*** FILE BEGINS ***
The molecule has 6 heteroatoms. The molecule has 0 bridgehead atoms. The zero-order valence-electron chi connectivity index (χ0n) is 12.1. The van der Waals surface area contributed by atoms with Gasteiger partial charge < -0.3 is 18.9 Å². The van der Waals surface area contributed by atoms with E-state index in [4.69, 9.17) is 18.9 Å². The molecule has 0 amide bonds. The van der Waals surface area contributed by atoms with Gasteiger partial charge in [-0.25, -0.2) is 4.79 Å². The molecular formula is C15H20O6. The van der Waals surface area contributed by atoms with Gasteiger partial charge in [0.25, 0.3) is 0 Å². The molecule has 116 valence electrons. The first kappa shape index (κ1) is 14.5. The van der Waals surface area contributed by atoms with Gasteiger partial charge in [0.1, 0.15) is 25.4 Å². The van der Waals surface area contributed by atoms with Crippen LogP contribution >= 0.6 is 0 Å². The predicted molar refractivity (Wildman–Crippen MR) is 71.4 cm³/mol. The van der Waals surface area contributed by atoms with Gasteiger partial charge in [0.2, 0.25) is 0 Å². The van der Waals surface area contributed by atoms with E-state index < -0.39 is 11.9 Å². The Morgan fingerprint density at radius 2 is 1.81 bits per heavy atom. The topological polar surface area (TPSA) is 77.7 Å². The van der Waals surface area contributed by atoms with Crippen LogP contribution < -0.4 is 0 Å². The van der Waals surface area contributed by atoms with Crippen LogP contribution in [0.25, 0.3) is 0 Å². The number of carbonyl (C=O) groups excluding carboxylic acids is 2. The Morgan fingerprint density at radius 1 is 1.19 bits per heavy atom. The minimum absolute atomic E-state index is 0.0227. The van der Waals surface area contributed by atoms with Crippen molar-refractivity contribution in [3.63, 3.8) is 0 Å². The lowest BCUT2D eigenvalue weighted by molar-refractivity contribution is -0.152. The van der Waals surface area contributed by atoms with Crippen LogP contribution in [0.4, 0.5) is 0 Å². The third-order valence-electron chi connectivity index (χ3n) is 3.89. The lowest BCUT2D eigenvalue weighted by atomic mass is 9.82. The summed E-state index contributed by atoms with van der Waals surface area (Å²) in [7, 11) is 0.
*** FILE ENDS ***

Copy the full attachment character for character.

The molecule has 6 heteroatoms. The molecule has 0 bridgehead atoms. The zero-order valence-electron chi connectivity index (χ0n) is 12.1. The van der Waals surface area contributed by atoms with Gasteiger partial charge < -0.3 is 18.9 Å². The van der Waals surface area contributed by atoms with E-state index in [4.69, 9.17) is 18.9 Å². The molecule has 0 amide bonds. The van der Waals surface area contributed by atoms with Gasteiger partial charge in [-0.25, -0.2) is 4.79 Å². The molecular formula is C15H20O6. The van der Waals surface area contributed by atoms with Gasteiger partial charge in [0.25, 0.3) is 0 Å². The molecule has 116 valence electrons. The first kappa shape index (κ1) is 14.5. The van der Waals surface area contributed by atoms with Gasteiger partial charge in [0.1, 0.15) is 25.4 Å². The van der Waals surface area contributed by atoms with Crippen LogP contribution >= 0.6 is 0 Å². The predicted molar refractivity (Wildman–Crippen MR) is 71.4 cm³/mol. The van der Waals surface area contributed by atoms with Gasteiger partial charge in [0.2, 0.25) is 0 Å². The van der Waals surface area contributed by atoms with E-state index < -0.39 is 11.9 Å². The Morgan fingerprint density at radius 2 is 1.81 bits per heavy atom. The topological polar surface area (TPSA) is 77.7 Å². The van der Waals surface area contributed by atoms with Crippen LogP contribution < -0.4 is 0 Å². The van der Waals surface area contributed by atoms with Crippen LogP contribution in [0.25, 0.3) is 0 Å². The number of carbonyl (C=O) groups excluding carboxylic acids is 2. The Morgan fingerprint density at radius 1 is 1.19 bits per heavy atom. The minimum absolute atomic E-state index is 0.0227. The van der Waals surface area contributed by atoms with Crippen molar-refractivity contribution in [3.63, 3.8) is 0 Å². The lowest BCUT2D eigenvalue weighted by molar-refractivity contribution is -0.152. The van der Waals surface area contributed by atoms with Crippen LogP contribution in [0.4, 0.5) is 0 Å². The third-order valence-electron chi connectivity index (χ3n) is 3.89. The lowest BCUT2D eigenvalue weighted by atomic mass is 9.82. The summed E-state index contributed by atoms with van der Waals surface area (Å²) in [7, 11) is 0.